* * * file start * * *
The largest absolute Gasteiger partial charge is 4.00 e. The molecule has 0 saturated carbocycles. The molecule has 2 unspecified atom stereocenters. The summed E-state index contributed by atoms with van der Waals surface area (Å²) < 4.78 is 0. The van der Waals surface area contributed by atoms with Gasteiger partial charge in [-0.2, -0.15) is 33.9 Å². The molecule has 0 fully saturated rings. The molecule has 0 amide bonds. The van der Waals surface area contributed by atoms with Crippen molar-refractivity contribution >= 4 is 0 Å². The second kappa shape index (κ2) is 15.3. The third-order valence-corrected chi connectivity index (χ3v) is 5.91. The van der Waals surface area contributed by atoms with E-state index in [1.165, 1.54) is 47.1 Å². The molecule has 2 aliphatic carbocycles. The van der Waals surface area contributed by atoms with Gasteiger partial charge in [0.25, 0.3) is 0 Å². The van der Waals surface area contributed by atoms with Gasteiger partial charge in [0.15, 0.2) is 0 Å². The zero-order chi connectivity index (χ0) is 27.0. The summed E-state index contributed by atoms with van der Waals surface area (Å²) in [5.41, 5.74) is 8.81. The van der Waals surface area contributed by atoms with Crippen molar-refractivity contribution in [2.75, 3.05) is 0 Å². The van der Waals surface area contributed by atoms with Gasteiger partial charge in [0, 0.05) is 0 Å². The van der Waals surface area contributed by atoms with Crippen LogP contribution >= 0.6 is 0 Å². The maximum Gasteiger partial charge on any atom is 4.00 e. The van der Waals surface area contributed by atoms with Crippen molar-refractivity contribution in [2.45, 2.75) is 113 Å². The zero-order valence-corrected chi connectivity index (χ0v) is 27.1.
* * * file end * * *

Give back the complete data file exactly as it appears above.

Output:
The largest absolute Gasteiger partial charge is 4.00 e. The molecule has 0 saturated carbocycles. The molecule has 2 unspecified atom stereocenters. The summed E-state index contributed by atoms with van der Waals surface area (Å²) < 4.78 is 0. The van der Waals surface area contributed by atoms with Gasteiger partial charge in [-0.2, -0.15) is 33.9 Å². The molecule has 0 fully saturated rings. The molecule has 0 amide bonds. The van der Waals surface area contributed by atoms with Crippen molar-refractivity contribution >= 4 is 0 Å². The second kappa shape index (κ2) is 15.3. The third-order valence-corrected chi connectivity index (χ3v) is 5.91. The van der Waals surface area contributed by atoms with E-state index in [1.165, 1.54) is 47.1 Å². The molecule has 2 aliphatic carbocycles. The van der Waals surface area contributed by atoms with Gasteiger partial charge in [0.25, 0.3) is 0 Å². The van der Waals surface area contributed by atoms with Gasteiger partial charge in [0.15, 0.2) is 0 Å². The zero-order chi connectivity index (χ0) is 27.0. The summed E-state index contributed by atoms with van der Waals surface area (Å²) in [5.41, 5.74) is 8.81. The van der Waals surface area contributed by atoms with Crippen molar-refractivity contribution in [2.75, 3.05) is 0 Å². The van der Waals surface area contributed by atoms with Gasteiger partial charge in [0, 0.05) is 0 Å². The van der Waals surface area contributed by atoms with Crippen LogP contribution >= 0.6 is 0 Å². The maximum Gasteiger partial charge on any atom is 4.00 e. The van der Waals surface area contributed by atoms with Crippen molar-refractivity contribution in [2.45, 2.75) is 113 Å². The zero-order valence-corrected chi connectivity index (χ0v) is 27.1.